mHealth 2.0: To Boldly Go Where No One Has Gone Before
We now have evidence that mobile phones in the hands of a health worker can lead to more accurate diagnosis and treatment of acute problems such as pneumonia and dehydration. Diagnostic tests linked to a phone can improve identification of malaria. Reminders and alerts can help patients remember take their drugs at home. We can reduce the number of stock outs of drugs in a health facility. Community health workers (CHW) can do more with mobile phone support and supervisors can know what they are doing.
From http://www.gsma.com/mobilefordevelopment/mhealth-2-0-to-boldly-go-where-no-one-has-gone-before, April 09, 2013
Accessible Online Courses: Techniques and Tips
How can you create online course content that is more accessible to students, even (or especially) to those with permanent or temporary physical or sensory challenges? It is most important that learners can access the material, so understanding the learners and thinking about potential barriers is key. Making this your focus will change your thought processes and allow you to avoid potential accessibility issues from the start, saving time and improving the quality of your work.
From http://www.learningsolutionsmag.com/articles/1145/, April 09, 2013
Egypt to Create ICT Centers for Persons with Disabilities
Egypt’s Ministry of Communications and Information Technology has signed a cooperation agreement with the Ministry of Education on supporting ICT centres for the disabled at Public Universities. The agreement was signed at the second Annual Conference and Exhibition on Information and Communication Technology (ICT) for People with Disabilities at the Ministry of Communications and Information Technology (MCIT) headquarters in Smart Village.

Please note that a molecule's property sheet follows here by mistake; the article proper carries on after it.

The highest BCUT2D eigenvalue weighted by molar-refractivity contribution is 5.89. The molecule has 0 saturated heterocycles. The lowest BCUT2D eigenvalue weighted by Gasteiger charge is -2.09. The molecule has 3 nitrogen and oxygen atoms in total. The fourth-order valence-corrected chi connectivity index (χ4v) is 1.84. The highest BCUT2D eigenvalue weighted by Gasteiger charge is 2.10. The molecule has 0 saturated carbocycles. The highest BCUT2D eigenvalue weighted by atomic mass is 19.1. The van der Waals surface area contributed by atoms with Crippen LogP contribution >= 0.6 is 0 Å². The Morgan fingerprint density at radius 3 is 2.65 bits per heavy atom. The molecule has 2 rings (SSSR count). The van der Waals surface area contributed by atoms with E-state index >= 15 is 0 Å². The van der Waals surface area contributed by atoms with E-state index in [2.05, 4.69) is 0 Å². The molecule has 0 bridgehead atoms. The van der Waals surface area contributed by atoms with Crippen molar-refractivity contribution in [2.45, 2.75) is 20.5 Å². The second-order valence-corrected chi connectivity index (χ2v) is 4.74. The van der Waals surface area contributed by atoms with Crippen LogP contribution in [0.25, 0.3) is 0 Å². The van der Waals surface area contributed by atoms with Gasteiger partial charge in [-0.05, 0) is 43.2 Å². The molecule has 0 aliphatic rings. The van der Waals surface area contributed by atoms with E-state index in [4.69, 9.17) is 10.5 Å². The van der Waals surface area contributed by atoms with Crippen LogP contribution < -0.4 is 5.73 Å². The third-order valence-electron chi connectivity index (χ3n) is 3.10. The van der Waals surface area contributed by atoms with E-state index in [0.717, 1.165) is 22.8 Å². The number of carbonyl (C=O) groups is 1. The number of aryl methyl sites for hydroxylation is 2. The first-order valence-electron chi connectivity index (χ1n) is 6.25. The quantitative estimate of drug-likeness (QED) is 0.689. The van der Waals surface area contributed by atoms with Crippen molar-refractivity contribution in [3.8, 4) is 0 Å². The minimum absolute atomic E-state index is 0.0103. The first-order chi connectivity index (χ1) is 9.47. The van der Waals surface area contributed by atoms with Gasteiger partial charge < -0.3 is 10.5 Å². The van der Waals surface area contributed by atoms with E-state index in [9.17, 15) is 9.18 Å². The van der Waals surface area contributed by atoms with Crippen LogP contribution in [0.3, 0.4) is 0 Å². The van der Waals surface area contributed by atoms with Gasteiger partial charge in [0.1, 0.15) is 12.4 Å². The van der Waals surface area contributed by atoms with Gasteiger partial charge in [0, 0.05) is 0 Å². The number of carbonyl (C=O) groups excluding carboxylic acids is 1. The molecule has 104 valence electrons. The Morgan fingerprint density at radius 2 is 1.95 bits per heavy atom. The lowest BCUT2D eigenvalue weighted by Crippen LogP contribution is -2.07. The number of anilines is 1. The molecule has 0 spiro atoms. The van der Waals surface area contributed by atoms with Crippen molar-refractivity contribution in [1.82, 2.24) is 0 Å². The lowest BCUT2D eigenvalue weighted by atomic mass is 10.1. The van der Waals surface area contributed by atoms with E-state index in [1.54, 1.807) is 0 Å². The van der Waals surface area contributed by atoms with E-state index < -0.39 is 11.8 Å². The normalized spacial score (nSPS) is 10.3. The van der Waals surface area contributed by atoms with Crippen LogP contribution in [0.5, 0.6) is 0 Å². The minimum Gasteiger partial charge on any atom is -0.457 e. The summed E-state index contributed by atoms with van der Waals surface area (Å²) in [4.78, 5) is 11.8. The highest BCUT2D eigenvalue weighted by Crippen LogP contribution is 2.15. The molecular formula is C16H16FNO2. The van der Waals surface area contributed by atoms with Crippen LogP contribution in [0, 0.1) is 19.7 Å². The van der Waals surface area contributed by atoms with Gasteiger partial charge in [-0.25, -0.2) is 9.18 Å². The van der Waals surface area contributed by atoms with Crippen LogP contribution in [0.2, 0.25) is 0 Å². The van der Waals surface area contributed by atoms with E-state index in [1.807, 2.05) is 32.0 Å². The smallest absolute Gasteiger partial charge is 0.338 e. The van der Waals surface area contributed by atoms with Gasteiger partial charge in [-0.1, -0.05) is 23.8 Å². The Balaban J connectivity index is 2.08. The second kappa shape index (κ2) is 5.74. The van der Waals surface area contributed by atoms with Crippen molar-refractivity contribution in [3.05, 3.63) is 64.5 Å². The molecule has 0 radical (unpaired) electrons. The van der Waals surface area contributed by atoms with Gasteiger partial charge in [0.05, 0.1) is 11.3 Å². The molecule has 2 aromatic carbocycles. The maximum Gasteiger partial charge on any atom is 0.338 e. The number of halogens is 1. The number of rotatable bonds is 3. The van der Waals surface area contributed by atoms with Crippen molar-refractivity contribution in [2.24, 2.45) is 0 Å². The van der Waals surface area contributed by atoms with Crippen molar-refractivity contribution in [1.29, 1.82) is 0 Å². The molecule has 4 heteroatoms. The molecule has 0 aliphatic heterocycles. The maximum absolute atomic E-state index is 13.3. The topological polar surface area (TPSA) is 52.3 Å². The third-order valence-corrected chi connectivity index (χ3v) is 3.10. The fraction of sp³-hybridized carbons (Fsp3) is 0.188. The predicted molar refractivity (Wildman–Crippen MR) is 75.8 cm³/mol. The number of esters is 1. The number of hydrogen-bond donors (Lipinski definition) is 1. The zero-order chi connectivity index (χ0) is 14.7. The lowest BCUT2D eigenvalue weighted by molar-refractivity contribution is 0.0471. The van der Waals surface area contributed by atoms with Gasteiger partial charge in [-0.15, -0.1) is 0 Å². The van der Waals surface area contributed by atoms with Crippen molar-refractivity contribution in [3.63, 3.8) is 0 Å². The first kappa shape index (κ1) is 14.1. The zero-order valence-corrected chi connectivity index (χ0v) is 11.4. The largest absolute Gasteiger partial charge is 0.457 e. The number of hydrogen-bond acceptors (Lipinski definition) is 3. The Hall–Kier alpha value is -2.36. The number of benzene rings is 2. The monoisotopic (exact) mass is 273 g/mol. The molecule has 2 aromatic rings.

From http://pctechmag.com/2013/04/egypt-to-create-ict-centres-for-the-disabled/, April 08, 2013
Guide: Making Accessible Icon Buttons
In the beginning, there <input type="image">. Many seem to have forgotten this part of HTML. Early on, web developers wanted to use images as submit buttons rather than the plain submit button and <input type="image"> allowed you to create an image that actually works like a button. Further, this type of image actually announces itself as a button in screen readers. Anytime you want the user to click on something and not navigate to another page, you’re looking for a button, and <input type="image"> gives you a nice compact way of doing that while supporting the same attributes as <img>.
From http://www.nczonline.net/blog/2013/04/01/making-accessible-icon-buttons/, April 08, 2013
New Zealand: CapTel Call Center Provides Captioned Telephone Service for People with Hearing Disabilities
Sprint, a leader in wireless accessibility, announced another milestone in the company’s effort to enable telecommunications for all. Sprint opened the first CapTel call center outside of the United States in Auckland, New Zealand. CapTel service provides captioned conversations for people with hearing disabilities. Sprint marked the opening of the call center with a ceremonial call from Amy Adams, New Zealand communications and information technology minister, to Louise Carol, a New Zealand resident with hearing disabilities for the past 20 years.
From http://globalaccessibilitynews.com/2013/04/06/captel-call-center-provides-captioned-telephone-service-for-people-with-hearing-disabilities-in-new-zealand/, April 08, 2013